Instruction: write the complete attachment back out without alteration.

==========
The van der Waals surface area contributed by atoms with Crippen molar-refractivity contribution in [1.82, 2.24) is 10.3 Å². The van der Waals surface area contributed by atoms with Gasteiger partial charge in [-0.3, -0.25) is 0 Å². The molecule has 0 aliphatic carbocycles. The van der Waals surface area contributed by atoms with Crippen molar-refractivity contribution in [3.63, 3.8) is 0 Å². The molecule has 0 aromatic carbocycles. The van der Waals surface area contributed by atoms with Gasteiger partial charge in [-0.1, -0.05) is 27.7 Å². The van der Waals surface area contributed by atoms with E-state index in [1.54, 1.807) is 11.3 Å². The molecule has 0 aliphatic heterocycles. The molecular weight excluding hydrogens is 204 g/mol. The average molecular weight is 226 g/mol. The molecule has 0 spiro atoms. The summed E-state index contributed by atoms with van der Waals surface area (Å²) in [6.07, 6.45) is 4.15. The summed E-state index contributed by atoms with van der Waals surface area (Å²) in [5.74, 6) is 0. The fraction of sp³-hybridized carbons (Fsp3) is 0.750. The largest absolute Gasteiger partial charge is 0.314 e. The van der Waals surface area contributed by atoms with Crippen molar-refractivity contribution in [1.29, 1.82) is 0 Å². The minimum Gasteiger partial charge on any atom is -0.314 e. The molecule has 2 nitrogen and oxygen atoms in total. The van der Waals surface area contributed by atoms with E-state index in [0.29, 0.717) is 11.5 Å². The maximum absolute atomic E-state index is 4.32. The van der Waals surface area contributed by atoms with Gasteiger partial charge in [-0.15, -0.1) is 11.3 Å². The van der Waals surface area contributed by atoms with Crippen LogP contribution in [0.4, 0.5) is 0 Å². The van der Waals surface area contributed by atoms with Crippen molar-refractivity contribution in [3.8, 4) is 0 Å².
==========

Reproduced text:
The van der Waals surface area contributed by atoms with Crippen molar-refractivity contribution in [1.82, 2.24) is 10.3 Å². The van der Waals surface area contributed by atoms with Gasteiger partial charge in [-0.3, -0.25) is 0 Å². The molecule has 0 aliphatic carbocycles. The van der Waals surface area contributed by atoms with Crippen molar-refractivity contribution in [3.63, 3.8) is 0 Å². The molecule has 0 aromatic carbocycles. The van der Waals surface area contributed by atoms with Gasteiger partial charge in [-0.1, -0.05) is 27.7 Å². The van der Waals surface area contributed by atoms with E-state index in [1.54, 1.807) is 11.3 Å². The molecule has 0 aliphatic heterocycles. The molecular weight excluding hydrogens is 204 g/mol. The average molecular weight is 226 g/mol. The molecule has 0 spiro atoms. The summed E-state index contributed by atoms with van der Waals surface area (Å²) in [6.07, 6.45) is 4.15. The summed E-state index contributed by atoms with van der Waals surface area (Å²) in [5.74, 6) is 0. The fraction of sp³-hybridized carbons (Fsp3) is 0.750. The largest absolute Gasteiger partial charge is 0.314 e. The van der Waals surface area contributed by atoms with Crippen molar-refractivity contribution in [1.29, 1.82) is 0 Å². The minimum Gasteiger partial charge on any atom is -0.314 e. The molecule has 2 nitrogen and oxygen atoms in total. The van der Waals surface area contributed by atoms with E-state index in [0.29, 0.717) is 11.5 Å². The maximum absolute atomic E-state index is 4.32. The van der Waals surface area contributed by atoms with Gasteiger partial charge in [-0.15, -0.1) is 11.3 Å². The van der Waals surface area contributed by atoms with Crippen LogP contribution in [0.4, 0.5) is 0 Å². The van der Waals surface area contributed by atoms with Crippen molar-refractivity contribution in [3.8, 4) is 0 Å².